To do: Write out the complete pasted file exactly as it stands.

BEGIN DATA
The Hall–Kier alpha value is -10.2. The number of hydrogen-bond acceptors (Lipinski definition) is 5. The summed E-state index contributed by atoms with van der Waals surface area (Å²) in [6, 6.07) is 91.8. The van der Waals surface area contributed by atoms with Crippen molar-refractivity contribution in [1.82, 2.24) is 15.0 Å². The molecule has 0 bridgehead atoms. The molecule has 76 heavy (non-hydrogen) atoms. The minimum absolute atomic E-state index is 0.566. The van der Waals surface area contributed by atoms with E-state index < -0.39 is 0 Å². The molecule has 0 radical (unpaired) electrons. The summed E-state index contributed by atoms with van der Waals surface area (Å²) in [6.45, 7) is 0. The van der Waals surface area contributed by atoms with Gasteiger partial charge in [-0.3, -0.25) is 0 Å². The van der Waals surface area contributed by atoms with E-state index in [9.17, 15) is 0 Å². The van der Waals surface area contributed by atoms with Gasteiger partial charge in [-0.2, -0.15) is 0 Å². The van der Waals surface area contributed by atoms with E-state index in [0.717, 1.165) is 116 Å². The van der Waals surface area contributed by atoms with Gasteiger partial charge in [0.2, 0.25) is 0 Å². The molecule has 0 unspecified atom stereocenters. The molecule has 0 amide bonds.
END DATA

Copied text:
The Hall–Kier alpha value is -10.2. The number of hydrogen-bond acceptors (Lipinski definition) is 5. The summed E-state index contributed by atoms with van der Waals surface area (Å²) in [6, 6.07) is 91.8. The van der Waals surface area contributed by atoms with Crippen molar-refractivity contribution in [1.82, 2.24) is 15.0 Å². The molecule has 0 bridgehead atoms. The molecule has 76 heavy (non-hydrogen) atoms. The minimum absolute atomic E-state index is 0.566. The van der Waals surface area contributed by atoms with E-state index < -0.39 is 0 Å². The molecule has 0 radical (unpaired) electrons. The summed E-state index contributed by atoms with van der Waals surface area (Å²) in [6.45, 7) is 0. The van der Waals surface area contributed by atoms with Gasteiger partial charge in [-0.3, -0.25) is 0 Å². The van der Waals surface area contributed by atoms with E-state index in [9.17, 15) is 0 Å². The van der Waals surface area contributed by atoms with Gasteiger partial charge in [-0.2, -0.15) is 0 Å². The van der Waals surface area contributed by atoms with E-state index in [0.717, 1.165) is 116 Å². The van der Waals surface area contributed by atoms with Gasteiger partial charge in [0.2, 0.25) is 0 Å². The molecule has 0 unspecified atom stereocenters. The molecule has 0 amide bonds.